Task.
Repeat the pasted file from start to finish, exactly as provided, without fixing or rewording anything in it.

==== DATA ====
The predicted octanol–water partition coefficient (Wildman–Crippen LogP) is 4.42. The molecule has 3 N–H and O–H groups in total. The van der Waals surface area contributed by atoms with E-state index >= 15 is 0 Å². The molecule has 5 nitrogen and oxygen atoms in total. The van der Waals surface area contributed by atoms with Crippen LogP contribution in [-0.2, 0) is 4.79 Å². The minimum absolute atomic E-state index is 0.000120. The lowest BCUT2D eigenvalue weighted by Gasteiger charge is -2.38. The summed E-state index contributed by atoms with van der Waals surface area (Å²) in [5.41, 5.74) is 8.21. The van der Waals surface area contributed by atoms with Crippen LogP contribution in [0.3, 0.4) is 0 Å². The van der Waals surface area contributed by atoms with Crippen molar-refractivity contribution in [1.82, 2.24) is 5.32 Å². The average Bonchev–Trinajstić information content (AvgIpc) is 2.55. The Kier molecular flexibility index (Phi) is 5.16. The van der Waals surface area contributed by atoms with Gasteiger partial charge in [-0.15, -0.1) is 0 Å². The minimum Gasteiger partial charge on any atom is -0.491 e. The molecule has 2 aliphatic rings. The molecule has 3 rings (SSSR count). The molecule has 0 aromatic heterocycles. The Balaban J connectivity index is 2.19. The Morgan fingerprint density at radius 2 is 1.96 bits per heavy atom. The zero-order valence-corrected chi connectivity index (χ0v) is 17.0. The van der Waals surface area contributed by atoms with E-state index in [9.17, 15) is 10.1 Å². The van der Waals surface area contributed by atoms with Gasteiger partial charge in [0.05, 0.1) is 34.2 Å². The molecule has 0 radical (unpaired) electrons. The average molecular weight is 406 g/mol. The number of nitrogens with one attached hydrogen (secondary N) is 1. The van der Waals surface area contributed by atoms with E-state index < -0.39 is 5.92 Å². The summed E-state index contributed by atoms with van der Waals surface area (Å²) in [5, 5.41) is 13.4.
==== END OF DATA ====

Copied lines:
The predicted octanol–water partition coefficient (Wildman–Crippen LogP) is 4.42. The molecule has 3 N–H and O–H groups in total. The van der Waals surface area contributed by atoms with E-state index >= 15 is 0 Å². The molecule has 5 nitrogen and oxygen atoms in total. The van der Waals surface area contributed by atoms with Crippen LogP contribution in [-0.2, 0) is 4.79 Å². The minimum absolute atomic E-state index is 0.000120. The lowest BCUT2D eigenvalue weighted by Gasteiger charge is -2.38. The summed E-state index contributed by atoms with van der Waals surface area (Å²) in [5.41, 5.74) is 8.21. The van der Waals surface area contributed by atoms with Crippen LogP contribution in [0.3, 0.4) is 0 Å². The van der Waals surface area contributed by atoms with Crippen molar-refractivity contribution in [1.82, 2.24) is 5.32 Å². The average Bonchev–Trinajstić information content (AvgIpc) is 2.55. The Kier molecular flexibility index (Phi) is 5.16. The van der Waals surface area contributed by atoms with Gasteiger partial charge in [-0.15, -0.1) is 0 Å². The minimum Gasteiger partial charge on any atom is -0.491 e. The molecule has 2 aliphatic rings. The molecule has 3 rings (SSSR count). The molecule has 0 aromatic heterocycles. The Balaban J connectivity index is 2.19. The Morgan fingerprint density at radius 2 is 1.96 bits per heavy atom. The zero-order valence-corrected chi connectivity index (χ0v) is 17.0. The van der Waals surface area contributed by atoms with E-state index in [9.17, 15) is 10.1 Å². The van der Waals surface area contributed by atoms with Gasteiger partial charge in [0.05, 0.1) is 34.2 Å². The molecule has 0 radical (unpaired) electrons. The average molecular weight is 406 g/mol. The number of nitrogens with one attached hydrogen (secondary N) is 1. The van der Waals surface area contributed by atoms with E-state index < -0.39 is 5.92 Å². The summed E-state index contributed by atoms with van der Waals surface area (Å²) in [5, 5.41) is 13.4.